I was living in a dry house when I first met Mike, who lived downstairs from me. The building we lived in had eight bedrooms, each with an individual lock and electric meter, and a shared kitchen and bathroom.
The inhabitants had all spent time in rehabilitation centres for drug and alcohol dependency and weren’t quite ready or able to start a full independent existence, thus our being in supported housing where we pledged to consume no drink or drugs and to attend one personal counselling session and one house meeting per week.
I lived there for a year or so until I was rehoused and in that time there was a constant stream of arrivals and departures.
There was however a core group of residents which consisted of Tristram, Yinke, Welsh Mike, Welsh Glen and Welsh Steve (institutionalisation tends to be very limited in the way those with more common names are categorised; for example, at that time I knew an Eton John, a Big John, a 70’s John, and a New Zealand John).
Yinke was the only woman aside from myself, a pretty accurate indication statistically of the amount of women in supported recovery.
We were all on minimal income (except for Tristram who came from a wealthier background) as we weren’t physically or emotionally capable of starting full-time work, so our lives revolved around therapy, meetings, and coffee bars where we discussed recovery. However as we all smoked continuously, drank copious amounts of coffee and had very greedy electric meters in our respective rooms, we needed to boost our incomes, which most of us did by menial labouring and dish washing in various local Italian restaurants.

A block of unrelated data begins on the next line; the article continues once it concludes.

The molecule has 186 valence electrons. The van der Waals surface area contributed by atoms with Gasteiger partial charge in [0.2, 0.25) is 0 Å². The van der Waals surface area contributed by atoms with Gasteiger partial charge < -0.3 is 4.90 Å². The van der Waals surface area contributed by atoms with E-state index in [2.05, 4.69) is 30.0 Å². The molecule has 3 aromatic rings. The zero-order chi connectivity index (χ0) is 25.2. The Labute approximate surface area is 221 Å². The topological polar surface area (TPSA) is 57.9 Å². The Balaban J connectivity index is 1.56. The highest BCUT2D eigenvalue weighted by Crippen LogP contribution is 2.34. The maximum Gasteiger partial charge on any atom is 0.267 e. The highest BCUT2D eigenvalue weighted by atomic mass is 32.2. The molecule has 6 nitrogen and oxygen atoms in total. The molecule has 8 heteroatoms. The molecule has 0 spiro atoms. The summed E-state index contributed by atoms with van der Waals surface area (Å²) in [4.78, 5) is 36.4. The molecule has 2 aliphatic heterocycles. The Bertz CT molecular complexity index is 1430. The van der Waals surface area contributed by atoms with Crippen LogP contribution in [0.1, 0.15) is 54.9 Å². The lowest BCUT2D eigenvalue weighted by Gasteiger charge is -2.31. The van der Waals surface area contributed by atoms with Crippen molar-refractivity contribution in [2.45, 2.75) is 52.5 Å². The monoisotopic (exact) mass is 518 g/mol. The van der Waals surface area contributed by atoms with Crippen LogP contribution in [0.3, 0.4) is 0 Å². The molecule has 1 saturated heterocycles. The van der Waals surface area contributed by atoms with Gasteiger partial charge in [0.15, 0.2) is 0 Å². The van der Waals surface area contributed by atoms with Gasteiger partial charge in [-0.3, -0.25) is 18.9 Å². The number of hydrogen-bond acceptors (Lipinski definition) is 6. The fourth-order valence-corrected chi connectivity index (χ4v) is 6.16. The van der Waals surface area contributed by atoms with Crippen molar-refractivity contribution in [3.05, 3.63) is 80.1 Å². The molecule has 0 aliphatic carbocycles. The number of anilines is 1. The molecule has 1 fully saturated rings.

I worked at one of these restaurants with Welsh Mike, often until two or three in the morning scrapping a particularly adhesive like cheese off dishes, wading through tomato based residue on everything, and talking continuously.
Mike had been a street alcoholic and after a stint in a treatment centre was trying to rebuild a life, and a relationship with his seven-year old daughter who lived with her mother. He was studying to be a personal trainer, and as with many people in early recovery, was working on creating a spectacular (or at least vastly improved) physique through diet and an obsessive fitness regime.
I’d see him flit in and out of our shared kitchen with his daily 12 raw egg drink and a variety of snacks and bowls of pasta. Although I did notice an improvement in his body shape, he was a very large man, and sad to say, his over enthusiastic consumption of carbs led to a certain lumpiness rather than the desired ripped effect.
Despite his beefy bloke exterior he was gentle and open-minded, with a huge and knowledgeable love of Wales. His years of living on the streets had given him a more accepting view of human nature and behaviour than perhaps he would have had if he’d continued his life in small town Wales.
Meanwhile I worked out obsessively myself, my downstairs house mates were rarely seen as their kick was watching soft porn now they were no longer tranquilising themselves and their libido, Yinke was involved in a destructive relationship that would lead her to grant CODA (Co dependants Anonymous) meetings priority over NA, and Welsh Steve spent all his time in his room studying Mayan teachings and trying not to set off the smoke alarm again as he burnt vast quantities of sage sticks.
Twenty years on, I’d lost touch with most of these people although I still continued to have lackadaisical, occasional contact with Mike, who was now a Drugs and Alcohol Councillor.
I recently found out he had started drinking again, and killed himself.
I feel as if the world has lost another patch of unconditional warmth, and writing today’s blog, is a small way of acknowledging that.